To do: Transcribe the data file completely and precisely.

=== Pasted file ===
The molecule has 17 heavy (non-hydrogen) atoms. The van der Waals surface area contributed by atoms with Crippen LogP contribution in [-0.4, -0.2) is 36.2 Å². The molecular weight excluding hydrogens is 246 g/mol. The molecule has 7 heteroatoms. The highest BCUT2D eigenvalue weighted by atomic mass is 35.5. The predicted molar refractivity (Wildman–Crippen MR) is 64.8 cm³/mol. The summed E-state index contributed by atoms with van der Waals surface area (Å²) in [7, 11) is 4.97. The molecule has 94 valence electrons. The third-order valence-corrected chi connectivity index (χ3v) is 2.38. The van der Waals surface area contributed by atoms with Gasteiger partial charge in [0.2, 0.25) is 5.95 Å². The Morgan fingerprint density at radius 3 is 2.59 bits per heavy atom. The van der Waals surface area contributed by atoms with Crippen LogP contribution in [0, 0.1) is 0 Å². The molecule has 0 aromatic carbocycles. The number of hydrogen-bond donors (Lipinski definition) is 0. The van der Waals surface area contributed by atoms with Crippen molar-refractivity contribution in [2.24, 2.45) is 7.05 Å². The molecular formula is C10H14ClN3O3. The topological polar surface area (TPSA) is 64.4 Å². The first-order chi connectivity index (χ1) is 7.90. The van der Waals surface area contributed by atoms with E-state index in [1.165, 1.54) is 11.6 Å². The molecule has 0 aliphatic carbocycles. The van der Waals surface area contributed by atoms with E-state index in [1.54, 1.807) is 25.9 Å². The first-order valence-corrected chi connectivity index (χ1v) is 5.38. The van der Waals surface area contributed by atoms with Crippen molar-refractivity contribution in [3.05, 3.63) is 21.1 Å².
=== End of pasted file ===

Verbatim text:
The molecule has 17 heavy (non-hydrogen) atoms. The van der Waals surface area contributed by atoms with Crippen LogP contribution in [-0.4, -0.2) is 36.2 Å². The molecular weight excluding hydrogens is 246 g/mol. The molecule has 7 heteroatoms. The highest BCUT2D eigenvalue weighted by atomic mass is 35.5. The predicted molar refractivity (Wildman–Crippen MR) is 64.8 cm³/mol. The summed E-state index contributed by atoms with van der Waals surface area (Å²) in [7, 11) is 4.97. The molecule has 94 valence electrons. The third-order valence-corrected chi connectivity index (χ3v) is 2.38. The van der Waals surface area contributed by atoms with Gasteiger partial charge in [0.2, 0.25) is 5.95 Å². The Morgan fingerprint density at radius 3 is 2.59 bits per heavy atom. The van der Waals surface area contributed by atoms with Crippen LogP contribution in [0, 0.1) is 0 Å². The molecule has 0 aromatic carbocycles. The number of hydrogen-bond donors (Lipinski definition) is 0. The van der Waals surface area contributed by atoms with Crippen molar-refractivity contribution in [2.24, 2.45) is 7.05 Å². The molecular formula is C10H14ClN3O3. The topological polar surface area (TPSA) is 64.4 Å². The first-order chi connectivity index (χ1) is 7.90. The van der Waals surface area contributed by atoms with E-state index in [1.165, 1.54) is 11.6 Å². The molecule has 0 aliphatic carbocycles. The van der Waals surface area contributed by atoms with E-state index in [1.54, 1.807) is 25.9 Å². The first-order valence-corrected chi connectivity index (χ1v) is 5.38. The van der Waals surface area contributed by atoms with Crippen molar-refractivity contribution in [3.05, 3.63) is 21.1 Å².